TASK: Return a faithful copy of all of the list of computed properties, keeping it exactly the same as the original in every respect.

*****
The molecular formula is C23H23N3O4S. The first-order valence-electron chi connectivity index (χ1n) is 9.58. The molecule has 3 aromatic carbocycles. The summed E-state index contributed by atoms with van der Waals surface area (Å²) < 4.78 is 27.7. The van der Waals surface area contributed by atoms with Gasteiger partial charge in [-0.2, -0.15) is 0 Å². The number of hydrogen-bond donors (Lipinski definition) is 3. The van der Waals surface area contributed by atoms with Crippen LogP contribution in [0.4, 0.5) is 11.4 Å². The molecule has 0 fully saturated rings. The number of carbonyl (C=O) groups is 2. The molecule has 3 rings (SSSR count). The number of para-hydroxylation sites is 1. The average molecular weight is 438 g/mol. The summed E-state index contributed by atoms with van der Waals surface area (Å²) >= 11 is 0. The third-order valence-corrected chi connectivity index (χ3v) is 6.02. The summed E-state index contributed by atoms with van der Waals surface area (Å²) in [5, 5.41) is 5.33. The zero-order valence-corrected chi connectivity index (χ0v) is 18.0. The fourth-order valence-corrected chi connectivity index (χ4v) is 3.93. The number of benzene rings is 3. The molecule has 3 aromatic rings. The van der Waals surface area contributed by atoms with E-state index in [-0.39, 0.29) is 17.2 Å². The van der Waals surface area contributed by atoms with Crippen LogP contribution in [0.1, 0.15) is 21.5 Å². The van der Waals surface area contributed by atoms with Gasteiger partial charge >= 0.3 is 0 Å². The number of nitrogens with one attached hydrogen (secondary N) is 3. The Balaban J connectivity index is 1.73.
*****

The molecular formula is C23H23N3O4S. The first-order valence-electron chi connectivity index (χ1n) is 9.58. The molecule has 3 aromatic carbocycles. The summed E-state index contributed by atoms with van der Waals surface area (Å²) < 4.78 is 27.7. The van der Waals surface area contributed by atoms with Gasteiger partial charge in [-0.2, -0.15) is 0 Å². The number of hydrogen-bond donors (Lipinski definition) is 3. The van der Waals surface area contributed by atoms with Crippen LogP contribution in [0.4, 0.5) is 11.4 Å². The molecule has 0 fully saturated rings. The number of carbonyl (C=O) groups is 2. The molecule has 3 rings (SSSR count). The number of para-hydroxylation sites is 1. The average molecular weight is 438 g/mol. The summed E-state index contributed by atoms with van der Waals surface area (Å²) >= 11 is 0. The third-order valence-corrected chi connectivity index (χ3v) is 6.02. The summed E-state index contributed by atoms with van der Waals surface area (Å²) in [5, 5.41) is 5.33. The zero-order valence-corrected chi connectivity index (χ0v) is 18.0. The fourth-order valence-corrected chi connectivity index (χ4v) is 3.93. The number of benzene rings is 3. The molecule has 3 aromatic rings. The van der Waals surface area contributed by atoms with E-state index in [-0.39, 0.29) is 17.2 Å². The van der Waals surface area contributed by atoms with Crippen LogP contribution in [0.1, 0.15) is 21.5 Å². The van der Waals surface area contributed by atoms with Gasteiger partial charge >= 0.3 is 0 Å². The number of nitrogens with one attached hydrogen (secondary N) is 3. The Balaban J connectivity index is 1.73.